Jewel Wheeler argues that the pain and suffering caused by racism require us to understand why our response as Buddhists – both secular and traditional – has been inadequate. Then, we can begin to think through how we can bring dharmic insights more effectively into the struggle for a multi-racial, just society.
As part of the 30th anniversary celebration of Tricycle magazine, Stephen Batchelor and Ruth Ozeki discussed the role of creativity in their work and in the dharma. They both emphasized that creativity depends on cultivating a sense of inner openness and relaxation, a loosening of attachment to a fixed notion of the self.
While meditation retreats are extremely valuable, they are limited in some important respects. We need to develop more inclusive forms of intensive practice which help us cultivate each of the essential dimensions of of the Eightfold Path in an integrated way.
According to Winton Higgins, the foundation of Buddhists’ political engagement is the overarching ethical commitment to care, the responsibility to be ‘engaged as a moral agent in what is going on in one’s own life’.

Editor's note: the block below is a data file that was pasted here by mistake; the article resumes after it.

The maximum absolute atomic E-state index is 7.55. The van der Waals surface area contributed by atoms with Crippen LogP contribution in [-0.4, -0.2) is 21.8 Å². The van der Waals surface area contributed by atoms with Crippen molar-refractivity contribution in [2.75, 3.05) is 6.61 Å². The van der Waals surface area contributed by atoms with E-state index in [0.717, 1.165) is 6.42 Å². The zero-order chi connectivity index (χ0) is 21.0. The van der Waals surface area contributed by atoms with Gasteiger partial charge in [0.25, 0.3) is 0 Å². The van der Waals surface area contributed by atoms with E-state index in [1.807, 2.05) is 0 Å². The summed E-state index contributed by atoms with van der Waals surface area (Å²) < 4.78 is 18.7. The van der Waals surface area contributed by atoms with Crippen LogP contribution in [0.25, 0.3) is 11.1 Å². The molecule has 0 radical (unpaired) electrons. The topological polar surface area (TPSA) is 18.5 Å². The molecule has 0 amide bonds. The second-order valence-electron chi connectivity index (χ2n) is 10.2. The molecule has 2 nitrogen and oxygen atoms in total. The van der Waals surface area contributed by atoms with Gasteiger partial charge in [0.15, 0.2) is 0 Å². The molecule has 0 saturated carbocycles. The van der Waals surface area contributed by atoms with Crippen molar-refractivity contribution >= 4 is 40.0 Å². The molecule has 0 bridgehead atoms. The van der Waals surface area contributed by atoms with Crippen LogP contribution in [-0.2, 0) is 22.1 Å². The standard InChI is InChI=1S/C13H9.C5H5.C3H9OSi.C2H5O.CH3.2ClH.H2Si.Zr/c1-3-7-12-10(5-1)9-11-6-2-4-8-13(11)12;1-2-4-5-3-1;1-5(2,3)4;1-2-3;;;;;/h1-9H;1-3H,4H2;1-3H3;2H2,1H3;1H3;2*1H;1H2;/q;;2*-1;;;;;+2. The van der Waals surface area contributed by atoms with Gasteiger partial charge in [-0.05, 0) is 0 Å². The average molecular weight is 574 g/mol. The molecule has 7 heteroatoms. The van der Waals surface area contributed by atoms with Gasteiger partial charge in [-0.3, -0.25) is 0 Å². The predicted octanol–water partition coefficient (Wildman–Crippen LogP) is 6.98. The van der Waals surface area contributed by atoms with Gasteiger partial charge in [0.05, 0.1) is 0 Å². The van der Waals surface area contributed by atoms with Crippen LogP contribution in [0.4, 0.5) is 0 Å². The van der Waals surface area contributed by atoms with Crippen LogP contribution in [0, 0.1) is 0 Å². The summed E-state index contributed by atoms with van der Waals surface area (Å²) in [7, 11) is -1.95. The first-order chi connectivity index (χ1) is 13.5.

Responsible citizenship goes to the core of our ethical commitments as dharma practitioners. So the existential threat to ourselves and all other life-forms, that climate change poses, must stand high on our civic agenda. It mightily evokes the overarching ethic of the dharma – the ethic of care – understood both as concernful awareness, and as a prompt to action.
Winton Higgins argues that the dharma is something one practices, so the dharma is closely associated with something we’re doing, i.e., following a path of practice that leads to liberation. On the way, this helps us to become freer, healthier people, progressively less anxious, obsessed, compulsive and constrained. The dharma carries an ethos, a morality.